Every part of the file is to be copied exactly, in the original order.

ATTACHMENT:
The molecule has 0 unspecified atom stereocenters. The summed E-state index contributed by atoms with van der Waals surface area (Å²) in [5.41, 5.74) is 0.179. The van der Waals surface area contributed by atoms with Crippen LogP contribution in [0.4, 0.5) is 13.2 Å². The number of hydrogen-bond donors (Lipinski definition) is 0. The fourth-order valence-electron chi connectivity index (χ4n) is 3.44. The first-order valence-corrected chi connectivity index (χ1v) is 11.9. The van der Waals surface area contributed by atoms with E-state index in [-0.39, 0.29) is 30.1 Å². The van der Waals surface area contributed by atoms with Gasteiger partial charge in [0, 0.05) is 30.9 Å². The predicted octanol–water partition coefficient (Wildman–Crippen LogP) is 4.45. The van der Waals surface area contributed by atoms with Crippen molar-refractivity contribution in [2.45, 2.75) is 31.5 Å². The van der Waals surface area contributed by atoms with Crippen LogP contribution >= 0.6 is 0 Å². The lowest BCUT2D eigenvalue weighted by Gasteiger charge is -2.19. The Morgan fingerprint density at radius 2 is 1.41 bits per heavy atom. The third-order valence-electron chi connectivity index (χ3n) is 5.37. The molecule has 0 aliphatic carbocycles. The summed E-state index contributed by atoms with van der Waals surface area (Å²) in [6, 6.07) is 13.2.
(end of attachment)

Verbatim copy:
The molecule has 0 unspecified atom stereocenters. The summed E-state index contributed by atoms with van der Waals surface area (Å²) in [5.41, 5.74) is 0.179. The van der Waals surface area contributed by atoms with Crippen LogP contribution in [0.4, 0.5) is 13.2 Å². The number of hydrogen-bond donors (Lipinski definition) is 0. The fourth-order valence-electron chi connectivity index (χ4n) is 3.44. The first-order valence-corrected chi connectivity index (χ1v) is 11.9. The van der Waals surface area contributed by atoms with E-state index in [-0.39, 0.29) is 30.1 Å². The van der Waals surface area contributed by atoms with Gasteiger partial charge in [0, 0.05) is 30.9 Å². The predicted octanol–water partition coefficient (Wildman–Crippen LogP) is 4.45. The van der Waals surface area contributed by atoms with Crippen molar-refractivity contribution in [2.45, 2.75) is 31.5 Å². The van der Waals surface area contributed by atoms with Crippen LogP contribution >= 0.6 is 0 Å². The lowest BCUT2D eigenvalue weighted by Gasteiger charge is -2.19. The Morgan fingerprint density at radius 2 is 1.41 bits per heavy atom. The third-order valence-electron chi connectivity index (χ3n) is 5.37. The molecule has 0 aliphatic carbocycles. The summed E-state index contributed by atoms with van der Waals surface area (Å²) in [6, 6.07) is 13.2.